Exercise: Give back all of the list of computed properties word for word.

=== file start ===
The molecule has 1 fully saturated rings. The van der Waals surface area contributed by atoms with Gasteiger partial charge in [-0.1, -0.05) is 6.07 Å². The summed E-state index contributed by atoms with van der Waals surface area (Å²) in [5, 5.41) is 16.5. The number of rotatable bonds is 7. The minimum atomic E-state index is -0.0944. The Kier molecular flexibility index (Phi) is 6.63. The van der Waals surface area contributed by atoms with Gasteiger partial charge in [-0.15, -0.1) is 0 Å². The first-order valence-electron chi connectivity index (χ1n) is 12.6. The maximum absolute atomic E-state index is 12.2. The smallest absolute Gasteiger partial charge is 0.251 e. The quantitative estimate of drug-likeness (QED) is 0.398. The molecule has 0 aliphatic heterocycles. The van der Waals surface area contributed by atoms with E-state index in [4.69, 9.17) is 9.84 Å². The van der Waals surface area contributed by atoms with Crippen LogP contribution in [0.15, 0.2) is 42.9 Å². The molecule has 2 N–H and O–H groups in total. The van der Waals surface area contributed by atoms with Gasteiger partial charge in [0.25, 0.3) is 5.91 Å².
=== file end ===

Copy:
The molecule has 1 fully saturated rings. The van der Waals surface area contributed by atoms with Gasteiger partial charge in [-0.1, -0.05) is 6.07 Å². The summed E-state index contributed by atoms with van der Waals surface area (Å²) in [5, 5.41) is 16.5. The number of rotatable bonds is 7. The minimum atomic E-state index is -0.0944. The Kier molecular flexibility index (Phi) is 6.63. The van der Waals surface area contributed by atoms with Gasteiger partial charge in [-0.15, -0.1) is 0 Å². The first-order valence-electron chi connectivity index (χ1n) is 12.6. The maximum absolute atomic E-state index is 12.2. The smallest absolute Gasteiger partial charge is 0.251 e. The quantitative estimate of drug-likeness (QED) is 0.398. The molecule has 0 aliphatic heterocycles. The van der Waals surface area contributed by atoms with E-state index in [4.69, 9.17) is 9.84 Å². The van der Waals surface area contributed by atoms with Crippen LogP contribution in [0.15, 0.2) is 42.9 Å². The molecule has 2 N–H and O–H groups in total. The van der Waals surface area contributed by atoms with Gasteiger partial charge in [0.25, 0.3) is 5.91 Å².